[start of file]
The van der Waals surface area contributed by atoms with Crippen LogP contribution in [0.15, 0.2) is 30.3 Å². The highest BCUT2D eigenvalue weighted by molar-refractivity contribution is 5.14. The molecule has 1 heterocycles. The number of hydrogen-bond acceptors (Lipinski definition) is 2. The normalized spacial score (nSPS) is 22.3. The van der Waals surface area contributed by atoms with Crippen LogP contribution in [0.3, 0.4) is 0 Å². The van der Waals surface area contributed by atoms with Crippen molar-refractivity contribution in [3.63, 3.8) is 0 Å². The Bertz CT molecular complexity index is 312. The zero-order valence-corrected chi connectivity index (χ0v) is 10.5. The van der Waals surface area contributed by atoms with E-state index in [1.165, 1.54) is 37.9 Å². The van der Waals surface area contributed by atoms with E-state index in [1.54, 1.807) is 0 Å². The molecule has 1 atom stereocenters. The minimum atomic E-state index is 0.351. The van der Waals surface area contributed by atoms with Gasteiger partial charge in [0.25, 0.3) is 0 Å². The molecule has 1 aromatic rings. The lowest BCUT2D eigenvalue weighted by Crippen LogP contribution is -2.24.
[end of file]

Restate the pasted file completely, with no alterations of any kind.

The van der Waals surface area contributed by atoms with Crippen LogP contribution in [0.15, 0.2) is 30.3 Å². The highest BCUT2D eigenvalue weighted by molar-refractivity contribution is 5.14. The molecule has 1 heterocycles. The number of hydrogen-bond acceptors (Lipinski definition) is 2. The normalized spacial score (nSPS) is 22.3. The van der Waals surface area contributed by atoms with Crippen LogP contribution in [0.3, 0.4) is 0 Å². The van der Waals surface area contributed by atoms with Crippen molar-refractivity contribution in [3.63, 3.8) is 0 Å². The Bertz CT molecular complexity index is 312. The zero-order valence-corrected chi connectivity index (χ0v) is 10.5. The van der Waals surface area contributed by atoms with E-state index in [1.165, 1.54) is 37.9 Å². The van der Waals surface area contributed by atoms with E-state index in [1.54, 1.807) is 0 Å². The molecule has 1 atom stereocenters. The minimum atomic E-state index is 0.351. The van der Waals surface area contributed by atoms with Gasteiger partial charge in [0.25, 0.3) is 0 Å². The molecule has 1 aromatic rings. The lowest BCUT2D eigenvalue weighted by Crippen LogP contribution is -2.24.